“Bye, Mr. Ramey.” Dulce Ramirez waved at the school crossing guard as she skipped by him. She’d turned six at her birthday party last weekend and was allowed to walk home by herself now. Her papi said it was okay since their house was right across the street from the school and her mami could keep an eye on her from the front porch.
She hopped up onto the curb with both feet and looked at her house, ready to show her mami the cool picture she drew, but no one was there. Maybe she forgot Dulce got out of school early today. There was an open house and all the teachers wanted time to make their rooms nice and clean and pretty before all the moms and dads got there.
“Where’s your mom?” Mary, her best friend, walked next to her rolling her princess bag behind her.
“I dunno.” Dulce shrugged and the strap from her backpack slid off her shoulder. “Prob’ly inside cleaning the house … again.”
They giggled and laughed because everyone in their little neighborhood knew how picky Lorena Ramirez was about keeping a clean house. Her mami once said it was because, as a little girl, she lived with her six brothers and sisters in a rundown apartment building in a dangerous part of town. She’d promised herself that if she ever owned her own house, she’d take great care of it.
“See you tomorrow.” Mary waved and started down the sidewalk toward her house, the gray one on the corner. Her dad worked at nighttime, so he always watched her from their big covered porch with a giant cup of coffee in his hand.
“Okay, and don’t forget to practice your new Spanish words,” Dulce called out. Her mami and papi spoke Spanish a lot and she was teaching her friend how to speak Spanish, too.
She walked up the little cement path leading to the front door and stopped to pluck a puffy dandelion from the grass. Dulce lifted the plant to her mouth, drew in a deep breath, and blew until all the little whispies were floating on the breeze.
“Yes!” She pumped her fist—it was the first time she blew them all off in one breath.
She smiled, tossed aside the stem, and headed toward the steps. At the bottom one, she heard loud music playing inside. That’s weird, her mami never liked it when people played their music really loud. Dulce wrapped her hand around the doorknob, started to turn it, and stopped when she heard a man’s voice.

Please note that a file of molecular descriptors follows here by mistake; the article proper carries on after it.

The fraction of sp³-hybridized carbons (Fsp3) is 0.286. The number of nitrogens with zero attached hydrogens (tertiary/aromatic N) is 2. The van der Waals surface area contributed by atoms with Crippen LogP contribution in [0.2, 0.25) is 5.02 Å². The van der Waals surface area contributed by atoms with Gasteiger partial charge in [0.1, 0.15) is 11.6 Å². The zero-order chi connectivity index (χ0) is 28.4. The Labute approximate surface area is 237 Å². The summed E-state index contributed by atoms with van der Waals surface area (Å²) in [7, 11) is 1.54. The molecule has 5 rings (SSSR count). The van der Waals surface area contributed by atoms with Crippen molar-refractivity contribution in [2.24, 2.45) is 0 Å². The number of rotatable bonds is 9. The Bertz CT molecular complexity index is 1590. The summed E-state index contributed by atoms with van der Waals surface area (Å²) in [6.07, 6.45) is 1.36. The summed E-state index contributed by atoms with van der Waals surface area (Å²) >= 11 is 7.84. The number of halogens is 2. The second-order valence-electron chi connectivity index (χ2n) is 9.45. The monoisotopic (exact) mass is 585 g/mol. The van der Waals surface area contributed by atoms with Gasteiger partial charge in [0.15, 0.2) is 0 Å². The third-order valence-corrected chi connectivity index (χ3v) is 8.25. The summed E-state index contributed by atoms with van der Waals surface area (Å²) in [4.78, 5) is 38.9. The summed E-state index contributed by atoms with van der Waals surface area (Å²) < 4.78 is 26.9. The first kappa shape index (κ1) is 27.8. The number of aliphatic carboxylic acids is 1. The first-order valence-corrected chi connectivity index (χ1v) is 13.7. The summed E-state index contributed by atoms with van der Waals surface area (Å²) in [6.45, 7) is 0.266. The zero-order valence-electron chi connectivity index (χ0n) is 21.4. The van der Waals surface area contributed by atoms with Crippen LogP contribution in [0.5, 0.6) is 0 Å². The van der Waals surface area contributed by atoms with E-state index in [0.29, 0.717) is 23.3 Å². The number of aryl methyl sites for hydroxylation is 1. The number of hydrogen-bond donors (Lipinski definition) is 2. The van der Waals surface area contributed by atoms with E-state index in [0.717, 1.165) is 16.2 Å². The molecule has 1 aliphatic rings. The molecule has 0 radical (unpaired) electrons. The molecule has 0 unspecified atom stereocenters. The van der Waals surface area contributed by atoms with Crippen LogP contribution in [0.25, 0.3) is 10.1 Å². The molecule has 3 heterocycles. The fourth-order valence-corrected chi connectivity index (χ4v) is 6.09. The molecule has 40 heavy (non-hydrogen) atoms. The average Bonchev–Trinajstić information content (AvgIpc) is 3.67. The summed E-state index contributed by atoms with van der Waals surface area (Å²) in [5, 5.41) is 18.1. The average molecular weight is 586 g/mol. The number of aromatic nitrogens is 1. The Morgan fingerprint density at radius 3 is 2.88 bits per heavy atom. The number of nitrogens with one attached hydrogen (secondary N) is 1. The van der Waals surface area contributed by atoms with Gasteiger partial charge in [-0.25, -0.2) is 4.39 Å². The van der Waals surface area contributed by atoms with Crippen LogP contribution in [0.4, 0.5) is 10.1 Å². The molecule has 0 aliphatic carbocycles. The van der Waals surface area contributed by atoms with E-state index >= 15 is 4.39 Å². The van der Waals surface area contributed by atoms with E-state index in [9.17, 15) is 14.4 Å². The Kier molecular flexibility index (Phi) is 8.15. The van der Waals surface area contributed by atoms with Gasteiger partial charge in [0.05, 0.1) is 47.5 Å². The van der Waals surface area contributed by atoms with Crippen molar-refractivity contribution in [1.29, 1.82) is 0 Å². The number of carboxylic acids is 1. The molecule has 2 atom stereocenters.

“¿A dónde crees que vas?” Where do you think you are going? That was not her papi’s voice.
There was a crash and Dulce snatched her hand from the knob and stepped back. Her heart raced and the cluster of keychains clipped to her backpack jingled and rattled as she ran down the steps and around to the back. She caught her breath and looked around for something to stand on so she could see better.
Her mom’s gardening cart had wheels so she maneuvered it beneath the window and climbed up onto it. Standing on her very tippy, tippy toes, she was just barely able to look through the kitchen window, but couldn’t see anything. She jumped down and set her backpack on the grass, then took the three steps up to the kitchen door. Slowly, she swung it open and left it that way.
Something in the crockpot smelled yummy and made her mouth water and her tummy growl. Dulce ignored it and crept across the new tile floor her papi had installed right before her birthday. She ducked behind the cabinet, tilted sideways for a tiny peek into the front room, and her mouth dropped open at what she saw.
Her mami’s neat and tidy house had been wrecked. White fluffy stuff stuck out of the couch cushions, the coffee table was tipped over, and all of Dulce’s books were dumped off the shelf. The front of the big TV—the glass part—was cracked into a gazillion pieces. Seeing her mami’s collection of angels smashed and crunched into the carpet made her sad. They both loved looking at them and making up stories about them.
Her mami was on the floor and her face was bleeding right by her eye and her mouth.
Two men stood over her with big, black guns in their hands. One was also holding the fancy, silver frame with Dulce’s school picture in it.
Music blared but she heard her mom say, “Cabrón, vas a tener que matarme, porgue nunca dejaré que te la lleves. Bastardo.” You’re going to have to kill me because I will never let you take her. Bastardo. Her mami sounded mean, and even though Dulce didn’t know what that word meant, she knew it wasn’t nice.
The man holding her picture threw it like a frisbee and it hit the wall really hard. The glass shattered all over and the frame left a dent before it dropped to the floor.
Dulce flinched and bit her bottom lip to keep from crying. Were they looking for her? Something really bad was happening and she wanted to help her mami, but the mean men were too big and they had scary guns. What should she do?
Mary’s papi, he can help!
Dulce tried to move, but she was frozen in place—afraid to leave and afraid to stay.
“Funciona para mi.” Works for me. The man pointed the gun at her mami’s head and BOOM!
Sparks sprayed out of the front of the gun and Dulce’s whole body jumped.
Lorena Ramirez’s head rolled to the side and her wide-open, lifeless eyes stared right at her daughter. Blood trickled from a small hole in the middle of her forehead.
Dulce clapped a hand over her mouth to keep from screaming and a high-pitched ringing started in her ears. Her vision sheeted white then narrowed to a pinpoint, and she began to sway. The sound of the men yelling at each other pierced through the foggy feeling settling in her head and she gave it a quick shake.